Lumber Company, a corporation for many years engaged in the lumber business in Lowell, where he met Frederick S. Conant, a salesman. There was evidence and I find that Mr. Kappler then said in substance to Mr. Conant that he was figuring on contracts for the construction of twenty houses in Hudson, Massachusetts, and inquired if the Davis and Sargent Lumber Company would like to submit prices for lumber. Mr. Conant then stated that the company would give no credit at all to Mr. True if he was to have anything to do with the matter, that he recognized Mr. Kappler as a former customer of the Howe Lumber Company with which Mr. Conant was previously connected, and that he recalled the fact that Mr. Kappler was 'perfectly good' then and was given credit. Mr. Kappler replied in substance that he was still 'perfectly good.' During this conversation Mr. Conant asked Mr. Kappler who was going to pay the bills for the lumber for which he was seeking prices, and Mr. Kappler replied that he would look out and pay the bills himself. At the close of this interview he was informed by Mr. Conant that he would be very glad to let him have all the lumber he wanted."
He further finds that "Although the firm of True and Kappler was formed some time in March, 1906, it did not appear upon the evidence that they actually commenced any building operations or incurred any liabilities prior to making the contract for the construction of the O'Neil houses in Hudson," and he also finds that "The debts of the firm of True and Kappler, all of which were incurred subsequent to June 1, 1906, amounted on April 8, 1907, the date of the adjudication in bankruptcy, to about $13,000, and the individual indebtedness of Mr. Kappler to about $1,245. The Burnham and Davis Lumber Company was a creditor of the firm of True and Kappler at the time of the adjudication in bankruptcy in the sum of $2,669, being the balance for lumber and building materials sold and delivered to the firm after June 1, 1906, and the Davis and Sargent Lumber Company was a creditor of said firm at the same time for lumber and building materials sold and delivered after June 1, 1906, for use in the construction of the O'Neil houses to the amount of $5,200. I find that the managing officials of these two lumber companies gave credit to the firm of True and Kappler in reliance upon the statements made to them by Mr. Kappler, as hereinbefore set
forth, in February or March, 1906, and also in reliance upon their knowledge of and reasonable belief as to his ownership of property and financial standing derived from their previous dealings with him and upon their belief that there had been no material change in his holdings of property or in his financial condition. There was direct evidence that Mr. Abbott, the president of the Burnham and Davis Lumber Company, had no actual knowledge of the said conveyances of real estate from Mr. Kappler to the defendant until some time in September, 1906, after all the indebtedness of the firm to his company had been incurred. I also find that credit was given by each of these two lumber companies without any actual knowledge on the part of their managing officials of the said conveyances of real estate from Mr. Kappler to the defendant, nor was there evidence that any of the creditors had notice of such conveyances other than the constructive notice resulting from the recording of the deeds."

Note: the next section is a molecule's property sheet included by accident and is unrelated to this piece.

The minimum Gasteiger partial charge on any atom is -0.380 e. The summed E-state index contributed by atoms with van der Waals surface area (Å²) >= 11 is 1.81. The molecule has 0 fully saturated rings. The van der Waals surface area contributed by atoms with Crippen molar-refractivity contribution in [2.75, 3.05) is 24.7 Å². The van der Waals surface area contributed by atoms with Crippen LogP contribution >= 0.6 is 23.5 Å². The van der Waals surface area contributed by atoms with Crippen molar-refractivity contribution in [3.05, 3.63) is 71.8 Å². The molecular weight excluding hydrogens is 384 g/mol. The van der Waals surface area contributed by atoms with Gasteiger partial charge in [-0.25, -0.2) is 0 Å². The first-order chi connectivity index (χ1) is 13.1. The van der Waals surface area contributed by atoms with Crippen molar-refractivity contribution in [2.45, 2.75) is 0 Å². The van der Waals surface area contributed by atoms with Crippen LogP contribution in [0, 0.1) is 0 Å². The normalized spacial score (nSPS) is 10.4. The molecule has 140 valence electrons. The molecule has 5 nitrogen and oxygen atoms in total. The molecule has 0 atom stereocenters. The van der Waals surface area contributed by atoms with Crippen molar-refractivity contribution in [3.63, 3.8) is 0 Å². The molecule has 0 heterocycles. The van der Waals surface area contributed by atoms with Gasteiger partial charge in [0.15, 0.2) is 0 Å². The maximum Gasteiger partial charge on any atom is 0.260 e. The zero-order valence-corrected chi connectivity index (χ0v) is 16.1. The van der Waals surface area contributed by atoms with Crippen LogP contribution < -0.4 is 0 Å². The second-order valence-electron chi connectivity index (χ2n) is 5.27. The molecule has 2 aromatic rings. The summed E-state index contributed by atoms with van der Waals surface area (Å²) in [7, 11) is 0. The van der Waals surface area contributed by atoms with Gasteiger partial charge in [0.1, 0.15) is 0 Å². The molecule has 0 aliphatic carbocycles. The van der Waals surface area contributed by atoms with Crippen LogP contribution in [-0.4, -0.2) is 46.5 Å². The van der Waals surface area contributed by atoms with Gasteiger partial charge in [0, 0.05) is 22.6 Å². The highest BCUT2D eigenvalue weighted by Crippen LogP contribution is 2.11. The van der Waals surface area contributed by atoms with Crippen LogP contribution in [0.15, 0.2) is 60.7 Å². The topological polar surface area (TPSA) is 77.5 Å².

These various findings, taken in connection with the undisputed facts, fully warrant, if they do not require, the general finding that these conveyances were in fraud of future creditors. Nor is it inconsistent with any special finding made by the master.
The master has found that the defendant was fully cognizant of this fraudulent intent of her husband "and participated therein and accepted the said conveyances with knowledge that they were made to hinder, delay and defraud his future creditors." The evidence upon which the master reached this conclusion is not before us, and therefore the finding must stand.
Both grantor and grantee having participated in the fraud, the conveyances, whether voluntary or for valuable consideration, were void as to creditors. Wadsworth v. Williams, 100 Mass. 126 . See also Bancroft v. Curtis, 108 Mass. 47 , 49. It therefore becomes unnecessary to consider what, if any, equitable interest the wife had in the land before the conveyances. She can take nothing by the conveyances but must be relegated to such rights as she had before.
Of the eleven exceptions filed by the defendant to the master's report the fifth, seventh, eighth and ninth are overruled by the Superior Court as being based wholly or in part upon evidence
not reported, and, no appeal having been taken by the defendant, they are not before us; the first and second are overruled because they have become immaterial, and the third, fourth, sixth, tenth and eleventh, for reasons hereinbefore stated. The final decree is reversed. The exceptions to the master's report are overruled and the report is confirmed. There is to be a decree for the plaintiff declaring the conveyances void in accordance with this opinion.
In the second case, for similar reasons the same course should be taken with reference to the defendant's exceptions to the master's report, and the report itself and the final decree. There should be a decree for the plaintiff declaring the conveyance void in accordance with this opinion. In each case it is
J. F. Owens, (M. G. Rogers with him,) for the plaintiff.
S. S. Taft, (J. P. Farley & E. J. Tierney with him,) for the defendant.
[Note 1] The master was Frederic A. Fisher, Esquire. The findings, orders and decrees were made by Harris, J.